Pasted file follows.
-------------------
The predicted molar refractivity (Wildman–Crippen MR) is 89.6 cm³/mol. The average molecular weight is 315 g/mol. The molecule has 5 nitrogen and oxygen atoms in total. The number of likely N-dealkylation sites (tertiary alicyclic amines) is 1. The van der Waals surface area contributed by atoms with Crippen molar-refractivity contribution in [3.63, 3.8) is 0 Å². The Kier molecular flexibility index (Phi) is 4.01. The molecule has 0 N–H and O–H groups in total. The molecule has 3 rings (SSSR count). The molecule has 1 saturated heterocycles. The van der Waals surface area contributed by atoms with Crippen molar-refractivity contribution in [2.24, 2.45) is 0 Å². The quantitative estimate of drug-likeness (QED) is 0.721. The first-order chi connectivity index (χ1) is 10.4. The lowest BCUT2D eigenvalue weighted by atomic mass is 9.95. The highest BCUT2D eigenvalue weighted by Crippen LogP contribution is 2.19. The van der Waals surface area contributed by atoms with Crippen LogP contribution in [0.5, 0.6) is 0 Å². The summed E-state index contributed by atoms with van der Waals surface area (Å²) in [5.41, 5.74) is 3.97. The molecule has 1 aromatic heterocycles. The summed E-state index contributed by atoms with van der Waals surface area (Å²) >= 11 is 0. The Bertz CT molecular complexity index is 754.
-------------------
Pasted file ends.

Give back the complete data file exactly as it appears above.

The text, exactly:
The predicted molar refractivity (Wildman–Crippen MR) is 89.6 cm³/mol. The average molecular weight is 315 g/mol. The molecule has 5 nitrogen and oxygen atoms in total. The number of likely N-dealkylation sites (tertiary alicyclic amines) is 1. The van der Waals surface area contributed by atoms with Crippen molar-refractivity contribution in [3.63, 3.8) is 0 Å². The Kier molecular flexibility index (Phi) is 4.01. The molecule has 0 N–H and O–H groups in total. The molecule has 3 rings (SSSR count). The molecule has 1 saturated heterocycles. The van der Waals surface area contributed by atoms with Crippen molar-refractivity contribution in [2.24, 2.45) is 0 Å². The quantitative estimate of drug-likeness (QED) is 0.721. The first-order chi connectivity index (χ1) is 10.4. The lowest BCUT2D eigenvalue weighted by atomic mass is 9.95. The highest BCUT2D eigenvalue weighted by Crippen LogP contribution is 2.19. The van der Waals surface area contributed by atoms with Crippen LogP contribution in [0.5, 0.6) is 0 Å². The summed E-state index contributed by atoms with van der Waals surface area (Å²) in [5.41, 5.74) is 3.97. The molecule has 1 aromatic heterocycles. The summed E-state index contributed by atoms with van der Waals surface area (Å²) >= 11 is 0. The Bertz CT molecular complexity index is 754.